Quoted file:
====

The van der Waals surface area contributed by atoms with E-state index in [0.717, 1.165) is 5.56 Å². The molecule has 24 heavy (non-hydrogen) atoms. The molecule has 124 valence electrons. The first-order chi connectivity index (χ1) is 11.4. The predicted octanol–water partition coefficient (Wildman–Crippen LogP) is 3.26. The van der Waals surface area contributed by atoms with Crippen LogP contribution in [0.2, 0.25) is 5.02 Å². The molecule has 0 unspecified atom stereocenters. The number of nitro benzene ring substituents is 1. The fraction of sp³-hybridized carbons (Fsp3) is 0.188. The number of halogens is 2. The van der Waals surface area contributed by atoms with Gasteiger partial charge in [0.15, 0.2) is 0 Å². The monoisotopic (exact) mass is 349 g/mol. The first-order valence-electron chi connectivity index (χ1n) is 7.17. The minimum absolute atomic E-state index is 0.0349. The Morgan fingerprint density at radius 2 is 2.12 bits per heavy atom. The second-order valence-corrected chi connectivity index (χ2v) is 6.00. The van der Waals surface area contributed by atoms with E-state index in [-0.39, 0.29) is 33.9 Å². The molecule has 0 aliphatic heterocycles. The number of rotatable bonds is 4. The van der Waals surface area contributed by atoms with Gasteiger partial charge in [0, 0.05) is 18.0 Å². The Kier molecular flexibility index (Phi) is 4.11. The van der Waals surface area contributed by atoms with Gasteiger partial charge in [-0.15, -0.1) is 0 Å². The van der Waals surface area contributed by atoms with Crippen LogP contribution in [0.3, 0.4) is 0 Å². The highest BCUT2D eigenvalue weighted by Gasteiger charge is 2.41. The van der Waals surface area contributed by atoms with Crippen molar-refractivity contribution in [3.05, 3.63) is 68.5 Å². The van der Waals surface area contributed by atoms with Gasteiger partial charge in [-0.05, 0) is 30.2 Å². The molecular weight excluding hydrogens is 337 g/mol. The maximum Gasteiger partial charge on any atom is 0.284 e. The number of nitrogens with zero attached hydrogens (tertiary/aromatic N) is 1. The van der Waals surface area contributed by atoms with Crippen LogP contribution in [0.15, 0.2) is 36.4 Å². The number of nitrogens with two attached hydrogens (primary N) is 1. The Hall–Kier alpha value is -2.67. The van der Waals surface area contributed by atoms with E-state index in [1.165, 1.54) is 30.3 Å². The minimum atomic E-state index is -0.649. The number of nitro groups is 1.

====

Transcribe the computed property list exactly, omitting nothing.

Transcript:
The van der Waals surface area contributed by atoms with E-state index in [0.717, 1.165) is 5.56 Å². The molecule has 24 heavy (non-hydrogen) atoms. The molecule has 124 valence electrons. The first-order chi connectivity index (χ1) is 11.4. The predicted octanol–water partition coefficient (Wildman–Crippen LogP) is 3.26. The van der Waals surface area contributed by atoms with Crippen LogP contribution in [0.2, 0.25) is 5.02 Å². The molecule has 0 unspecified atom stereocenters. The number of nitro benzene ring substituents is 1. The fraction of sp³-hybridized carbons (Fsp3) is 0.188. The number of halogens is 2. The van der Waals surface area contributed by atoms with Gasteiger partial charge in [0.15, 0.2) is 0 Å². The monoisotopic (exact) mass is 349 g/mol. The first-order valence-electron chi connectivity index (χ1n) is 7.17. The minimum absolute atomic E-state index is 0.0349. The Morgan fingerprint density at radius 2 is 2.12 bits per heavy atom. The second-order valence-corrected chi connectivity index (χ2v) is 6.00. The van der Waals surface area contributed by atoms with E-state index in [-0.39, 0.29) is 33.9 Å². The molecule has 0 aliphatic heterocycles. The number of rotatable bonds is 4. The van der Waals surface area contributed by atoms with Gasteiger partial charge in [0, 0.05) is 18.0 Å². The Kier molecular flexibility index (Phi) is 4.11. The van der Waals surface area contributed by atoms with Gasteiger partial charge in [-0.15, -0.1) is 0 Å². The van der Waals surface area contributed by atoms with Crippen LogP contribution in [0.3, 0.4) is 0 Å². The highest BCUT2D eigenvalue weighted by Gasteiger charge is 2.41. The van der Waals surface area contributed by atoms with Crippen molar-refractivity contribution in [3.05, 3.63) is 68.5 Å². The van der Waals surface area contributed by atoms with Gasteiger partial charge in [-0.05, 0) is 30.2 Å². The molecular weight excluding hydrogens is 337 g/mol. The maximum Gasteiger partial charge on any atom is 0.284 e. The number of nitrogens with zero attached hydrogens (tertiary/aromatic N) is 1. The van der Waals surface area contributed by atoms with Crippen LogP contribution in [0.15, 0.2) is 36.4 Å². The number of nitrogens with two attached hydrogens (primary N) is 1. The Hall–Kier alpha value is -2.67. The van der Waals surface area contributed by atoms with E-state index in [1.165, 1.54) is 30.3 Å². The minimum atomic E-state index is -0.649. The number of nitro groups is 1.